Fear of missing out impacts people of all ages

Social media addicted teenagers are not the only people who experience the Fear of Missing Out also known as FoMO.

In fact, not age, but aspects of self-perception — namely loneliness, low self-esteem and low self-compassion — were more closely associated with the social anxiety that other people are having fun without you, according to a recent study by Washington State University researchers published in the Journal of Social and Personal Relationships.

“FoMO is not an adolescent or young adult problem, necessarily. It’s really about individual differences, irrespective of age,” said Chris Barry, a WSU psychology professor and the lead author on the study. “We expected FoMO to be higher in younger age groups, particularly because of the tremendous amount of social development happening at those times, but that’s not what we found.”

Barry and co-author Megan Wong, a WSU undergraduate student, conducted a survey of more than 400 people across the United States from different age cohorts ranging from 14 to 47, asking a range of questions related to self-perception, life satisfaction and social media use.

The researchers found that social media use was not a good predictor of FoMO. For instance, two people with the same social media engagement may be affected quite differently: one might have few negative feelings about seeing their friends’ activities while the other might find it upsetting.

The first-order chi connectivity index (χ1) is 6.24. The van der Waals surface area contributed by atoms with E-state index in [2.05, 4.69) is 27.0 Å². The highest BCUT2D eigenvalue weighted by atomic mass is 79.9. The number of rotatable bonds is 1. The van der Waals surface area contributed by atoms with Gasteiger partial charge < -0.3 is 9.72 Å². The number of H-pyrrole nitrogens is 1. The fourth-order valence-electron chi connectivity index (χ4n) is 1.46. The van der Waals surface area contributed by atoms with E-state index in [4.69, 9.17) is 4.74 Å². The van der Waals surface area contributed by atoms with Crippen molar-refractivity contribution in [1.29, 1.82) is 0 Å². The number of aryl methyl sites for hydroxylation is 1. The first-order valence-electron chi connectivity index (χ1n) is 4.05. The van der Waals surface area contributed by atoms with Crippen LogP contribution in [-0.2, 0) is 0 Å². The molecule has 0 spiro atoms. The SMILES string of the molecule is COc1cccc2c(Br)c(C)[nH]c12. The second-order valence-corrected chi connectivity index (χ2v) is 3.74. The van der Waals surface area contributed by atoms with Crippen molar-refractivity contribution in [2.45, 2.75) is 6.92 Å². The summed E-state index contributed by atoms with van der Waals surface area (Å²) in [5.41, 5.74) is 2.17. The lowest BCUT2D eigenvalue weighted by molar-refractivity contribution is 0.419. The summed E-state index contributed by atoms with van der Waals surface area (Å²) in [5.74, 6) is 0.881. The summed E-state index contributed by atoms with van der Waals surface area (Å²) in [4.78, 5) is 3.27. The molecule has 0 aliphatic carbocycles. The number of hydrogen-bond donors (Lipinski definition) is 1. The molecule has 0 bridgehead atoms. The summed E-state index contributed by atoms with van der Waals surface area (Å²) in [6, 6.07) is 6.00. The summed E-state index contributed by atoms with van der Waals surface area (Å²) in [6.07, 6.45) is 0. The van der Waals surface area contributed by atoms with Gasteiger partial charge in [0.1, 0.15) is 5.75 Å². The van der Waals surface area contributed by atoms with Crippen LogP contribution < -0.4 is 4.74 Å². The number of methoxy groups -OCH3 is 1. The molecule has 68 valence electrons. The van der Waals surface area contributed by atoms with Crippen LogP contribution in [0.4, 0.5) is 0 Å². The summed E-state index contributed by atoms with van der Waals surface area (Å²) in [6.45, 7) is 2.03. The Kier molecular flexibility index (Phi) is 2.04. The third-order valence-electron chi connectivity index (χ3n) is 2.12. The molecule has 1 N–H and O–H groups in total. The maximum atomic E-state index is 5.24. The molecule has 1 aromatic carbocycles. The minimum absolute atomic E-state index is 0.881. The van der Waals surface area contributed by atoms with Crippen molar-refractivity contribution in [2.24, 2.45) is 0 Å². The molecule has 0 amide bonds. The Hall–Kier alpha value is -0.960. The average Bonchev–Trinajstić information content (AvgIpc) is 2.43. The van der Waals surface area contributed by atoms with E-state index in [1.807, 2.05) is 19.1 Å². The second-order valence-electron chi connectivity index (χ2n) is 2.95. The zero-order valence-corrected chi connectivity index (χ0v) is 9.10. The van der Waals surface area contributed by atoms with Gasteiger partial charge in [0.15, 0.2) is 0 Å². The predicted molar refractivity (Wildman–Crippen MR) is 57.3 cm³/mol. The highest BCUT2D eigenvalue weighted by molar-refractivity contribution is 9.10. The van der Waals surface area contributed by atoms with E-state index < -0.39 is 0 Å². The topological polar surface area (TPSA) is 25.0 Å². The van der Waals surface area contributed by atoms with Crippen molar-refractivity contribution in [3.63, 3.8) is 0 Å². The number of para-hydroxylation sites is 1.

“We’re not all equally prone to the Fear of Missing Out, but for those who are, social media can exacerbate it,” said Barry. “Social media allows you to witness what other people are doing and what’s going on in their lives. If there’s already concern about missing out, then there will be distress at seeing that on social media.”

For people experiencing this kind of distress, Barry suggested that it may be good to reduce social media use or cut it off altogether for a period of time.

The study did find one silver-lining: while FoMO can have negative impacts, it did not appear to relate to the respondents’ sense of life satisfaction. Barry said this indicates that FoMO is not an overwhelming social anxiety.

The researchers suggest that those who want to reduce their feelings of FoMO should try addressing their negative self-perceptions such as practicing better self-compassion by viewing personal setbacks as opportunities for growth, taking steps to reduce loneliness and shifting focus away from the distant experiences of others.

“To do something about FoMO, individuals can foster a greater sense of real connectedness to others which will lessen feelings of isolation. You can also try being more in the moment, concentrating on what is in front of you as opposed to focusing on what else is going on out there,” Barry said.

Story Source:

Materials provided by Washington State University. Original written by Sara Zaske. Note: Content may be edited for style and length.

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